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Good Friday

The Celebration of Christ’s Passion

This service, which is normally celebrated in the afternoon, is a continuation of the Maundy Thursday liturgy and hence begins in silence as the night before ended in silence.

Traditionally the holy table is completely bare until covered by a clean white cloth for the Ministry of the Sacrament. All hangings are removed.

This service normally consists of four parts:

1. The Ministry of the Word, with a focus on the Passion.

2. The Solemn Intercession.

3. The Meditation on the Cross of Jesus.

4. The Ministry of the Sacrament.

An alternative order could be 1,3,2,4 following the Ambrosian rite (which however had no communion).

Communion or not?

Having no communion on Good Friday is the most ancient tradition. In the early church, receiving communion would have been regarded as breaking the fast that lasted from Good Friday until the Easter Eucharist.  Among the Orthodox, during Lent the Eucharist is celebrated on Saturdays, Sundays, and feast days. On other days the liturgy of the presanctified is celebrated (this is akin to receiving from the reserved Sacrament), but not on Good Friday, unless this falls on March 25, the feast of the Annunciation.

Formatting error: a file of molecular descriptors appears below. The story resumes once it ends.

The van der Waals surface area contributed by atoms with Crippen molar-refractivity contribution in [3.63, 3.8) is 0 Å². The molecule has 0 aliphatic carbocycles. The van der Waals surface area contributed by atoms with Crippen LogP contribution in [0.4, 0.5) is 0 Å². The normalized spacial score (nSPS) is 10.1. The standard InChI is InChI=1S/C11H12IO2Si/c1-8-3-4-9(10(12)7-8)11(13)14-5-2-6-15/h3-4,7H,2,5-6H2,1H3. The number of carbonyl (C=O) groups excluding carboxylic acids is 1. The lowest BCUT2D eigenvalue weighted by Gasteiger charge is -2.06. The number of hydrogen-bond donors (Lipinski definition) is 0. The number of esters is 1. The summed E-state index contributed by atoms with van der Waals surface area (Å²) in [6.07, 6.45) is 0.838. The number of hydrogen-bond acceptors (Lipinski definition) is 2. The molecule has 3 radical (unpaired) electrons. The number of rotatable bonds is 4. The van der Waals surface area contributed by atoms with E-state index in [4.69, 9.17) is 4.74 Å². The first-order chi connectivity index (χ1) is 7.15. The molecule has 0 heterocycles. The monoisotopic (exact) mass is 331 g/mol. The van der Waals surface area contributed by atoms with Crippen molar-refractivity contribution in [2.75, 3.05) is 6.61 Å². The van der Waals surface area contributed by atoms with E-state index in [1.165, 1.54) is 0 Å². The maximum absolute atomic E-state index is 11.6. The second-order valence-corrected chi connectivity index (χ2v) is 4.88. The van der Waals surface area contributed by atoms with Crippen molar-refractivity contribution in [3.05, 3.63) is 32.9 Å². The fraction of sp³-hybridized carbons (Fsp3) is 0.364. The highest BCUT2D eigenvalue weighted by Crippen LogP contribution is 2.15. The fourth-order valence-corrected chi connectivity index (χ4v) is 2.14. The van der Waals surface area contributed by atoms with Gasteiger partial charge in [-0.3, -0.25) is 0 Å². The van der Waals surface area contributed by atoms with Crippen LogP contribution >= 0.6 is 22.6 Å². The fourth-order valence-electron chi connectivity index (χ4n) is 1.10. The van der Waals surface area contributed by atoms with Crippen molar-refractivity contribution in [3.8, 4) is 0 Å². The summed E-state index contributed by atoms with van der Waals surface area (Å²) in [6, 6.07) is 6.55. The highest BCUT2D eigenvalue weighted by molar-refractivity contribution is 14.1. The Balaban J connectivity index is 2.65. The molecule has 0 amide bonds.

From the time of the seventh century, the custom developed in the West of receiving communion (both bread and wine) from the Sacrament reserved after the Maundy Thursday Eucharist.

Celebrating the Eucharist on Good Friday forms a third possibility. This follows the insight that the Eucharist is particularly a celebration and proclamation of Christ’s death (1 Corinthians 11:26).

Liturgical colour: Red.

The Ministry of the Word

The service is normally without instrumental music except if needed to accompany congregational singing. The ministers enter in silence. All kneel for silent prayer. When all are standing the presider may greet the people with the following:

Blessed be our God, for ever and ever.
Amen.

Let us pray.

Silence

Holy and everliving God,
look graciously on this your family
for which our Saviour Jesus Christ
was willing to be betrayed,
and to suffer death upon the cross;
and grant us to grow
into the fullness of new life in Christ
who now is alive and glorified
with you and the Holy Spirit,
one God, now and for ever. Amen.

The Readings.

Isaiah 52:13-53:12

Psalm 22:1-18

Refrain (after every two verses): My God, my God, why have you forsaken me?

Hebrews 10:16-25

or Hebrews 4:14-16;5:7-9

The Passion Gospel is announced in the following manner.